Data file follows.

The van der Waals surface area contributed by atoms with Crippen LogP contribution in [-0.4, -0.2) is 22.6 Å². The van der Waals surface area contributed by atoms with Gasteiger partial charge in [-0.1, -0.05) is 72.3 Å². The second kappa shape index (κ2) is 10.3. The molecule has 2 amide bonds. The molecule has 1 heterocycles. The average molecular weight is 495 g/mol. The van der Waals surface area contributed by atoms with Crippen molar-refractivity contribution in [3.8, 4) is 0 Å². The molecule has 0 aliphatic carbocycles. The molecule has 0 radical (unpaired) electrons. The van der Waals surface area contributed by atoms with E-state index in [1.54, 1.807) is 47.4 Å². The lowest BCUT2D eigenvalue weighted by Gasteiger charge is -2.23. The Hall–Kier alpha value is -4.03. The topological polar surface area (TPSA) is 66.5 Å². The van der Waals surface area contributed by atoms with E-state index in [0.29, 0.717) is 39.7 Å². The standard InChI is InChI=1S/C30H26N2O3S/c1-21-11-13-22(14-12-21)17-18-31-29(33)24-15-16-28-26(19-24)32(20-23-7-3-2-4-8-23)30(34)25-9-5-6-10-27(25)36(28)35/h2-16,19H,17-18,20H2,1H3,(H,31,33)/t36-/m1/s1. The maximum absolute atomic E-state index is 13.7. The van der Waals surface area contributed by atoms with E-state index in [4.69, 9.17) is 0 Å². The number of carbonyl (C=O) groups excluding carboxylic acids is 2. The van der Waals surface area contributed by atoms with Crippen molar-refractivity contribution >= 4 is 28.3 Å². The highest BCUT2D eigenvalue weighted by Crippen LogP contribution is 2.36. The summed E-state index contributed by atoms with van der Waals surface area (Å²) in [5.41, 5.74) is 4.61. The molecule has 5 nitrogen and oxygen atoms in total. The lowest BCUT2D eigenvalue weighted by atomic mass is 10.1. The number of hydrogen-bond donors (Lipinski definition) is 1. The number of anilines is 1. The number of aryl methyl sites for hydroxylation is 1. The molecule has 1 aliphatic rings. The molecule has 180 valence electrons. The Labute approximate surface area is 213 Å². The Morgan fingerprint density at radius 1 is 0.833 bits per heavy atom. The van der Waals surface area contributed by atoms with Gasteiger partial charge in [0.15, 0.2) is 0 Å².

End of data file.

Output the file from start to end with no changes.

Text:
The van der Waals surface area contributed by atoms with Crippen LogP contribution in [-0.4, -0.2) is 22.6 Å². The van der Waals surface area contributed by atoms with Gasteiger partial charge in [-0.1, -0.05) is 72.3 Å². The second kappa shape index (κ2) is 10.3. The molecule has 2 amide bonds. The molecule has 1 heterocycles. The average molecular weight is 495 g/mol. The van der Waals surface area contributed by atoms with Crippen molar-refractivity contribution in [3.8, 4) is 0 Å². The molecule has 0 aliphatic carbocycles. The molecule has 0 radical (unpaired) electrons. The van der Waals surface area contributed by atoms with E-state index in [1.54, 1.807) is 47.4 Å². The lowest BCUT2D eigenvalue weighted by Gasteiger charge is -2.23. The Hall–Kier alpha value is -4.03. The topological polar surface area (TPSA) is 66.5 Å². The van der Waals surface area contributed by atoms with E-state index in [0.29, 0.717) is 39.7 Å². The standard InChI is InChI=1S/C30H26N2O3S/c1-21-11-13-22(14-12-21)17-18-31-29(33)24-15-16-28-26(19-24)32(20-23-7-3-2-4-8-23)30(34)25-9-5-6-10-27(25)36(28)35/h2-16,19H,17-18,20H2,1H3,(H,31,33)/t36-/m1/s1. The maximum absolute atomic E-state index is 13.7. The van der Waals surface area contributed by atoms with E-state index in [4.69, 9.17) is 0 Å². The number of carbonyl (C=O) groups excluding carboxylic acids is 2. The van der Waals surface area contributed by atoms with Crippen molar-refractivity contribution >= 4 is 28.3 Å². The highest BCUT2D eigenvalue weighted by Crippen LogP contribution is 2.36. The summed E-state index contributed by atoms with van der Waals surface area (Å²) in [5.41, 5.74) is 4.61. The molecule has 5 nitrogen and oxygen atoms in total. The lowest BCUT2D eigenvalue weighted by atomic mass is 10.1. The number of hydrogen-bond donors (Lipinski definition) is 1. The number of anilines is 1. The number of aryl methyl sites for hydroxylation is 1. The molecule has 1 aliphatic rings. The molecule has 180 valence electrons. The Labute approximate surface area is 213 Å². The Morgan fingerprint density at radius 1 is 0.833 bits per heavy atom. The van der Waals surface area contributed by atoms with Gasteiger partial charge in [0.15, 0.2) is 0 Å².